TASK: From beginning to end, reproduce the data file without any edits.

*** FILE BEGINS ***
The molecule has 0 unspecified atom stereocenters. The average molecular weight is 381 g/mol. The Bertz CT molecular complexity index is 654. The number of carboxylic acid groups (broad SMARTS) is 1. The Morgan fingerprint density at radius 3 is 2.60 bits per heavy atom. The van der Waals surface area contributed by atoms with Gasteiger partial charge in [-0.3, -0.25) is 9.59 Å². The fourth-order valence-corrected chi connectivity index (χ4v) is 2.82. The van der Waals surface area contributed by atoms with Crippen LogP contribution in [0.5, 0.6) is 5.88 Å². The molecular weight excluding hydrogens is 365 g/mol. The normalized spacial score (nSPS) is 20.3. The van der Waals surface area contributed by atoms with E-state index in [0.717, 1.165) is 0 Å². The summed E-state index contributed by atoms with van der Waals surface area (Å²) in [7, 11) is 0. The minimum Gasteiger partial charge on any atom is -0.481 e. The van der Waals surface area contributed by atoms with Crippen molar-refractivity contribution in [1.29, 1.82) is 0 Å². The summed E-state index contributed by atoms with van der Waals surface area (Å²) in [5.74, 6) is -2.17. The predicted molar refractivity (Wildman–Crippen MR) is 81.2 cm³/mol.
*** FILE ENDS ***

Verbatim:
The molecule has 0 unspecified atom stereocenters. The average molecular weight is 381 g/mol. The Bertz CT molecular complexity index is 654. The number of carboxylic acid groups (broad SMARTS) is 1. The Morgan fingerprint density at radius 3 is 2.60 bits per heavy atom. The van der Waals surface area contributed by atoms with Gasteiger partial charge in [-0.3, -0.25) is 9.59 Å². The fourth-order valence-corrected chi connectivity index (χ4v) is 2.82. The van der Waals surface area contributed by atoms with Crippen LogP contribution in [0.5, 0.6) is 5.88 Å². The molecular weight excluding hydrogens is 365 g/mol. The normalized spacial score (nSPS) is 20.3. The van der Waals surface area contributed by atoms with E-state index in [0.717, 1.165) is 0 Å². The summed E-state index contributed by atoms with van der Waals surface area (Å²) in [7, 11) is 0. The minimum Gasteiger partial charge on any atom is -0.481 e. The van der Waals surface area contributed by atoms with Crippen molar-refractivity contribution in [1.29, 1.82) is 0 Å². The summed E-state index contributed by atoms with van der Waals surface area (Å²) in [5.74, 6) is -2.17. The predicted molar refractivity (Wildman–Crippen MR) is 81.2 cm³/mol.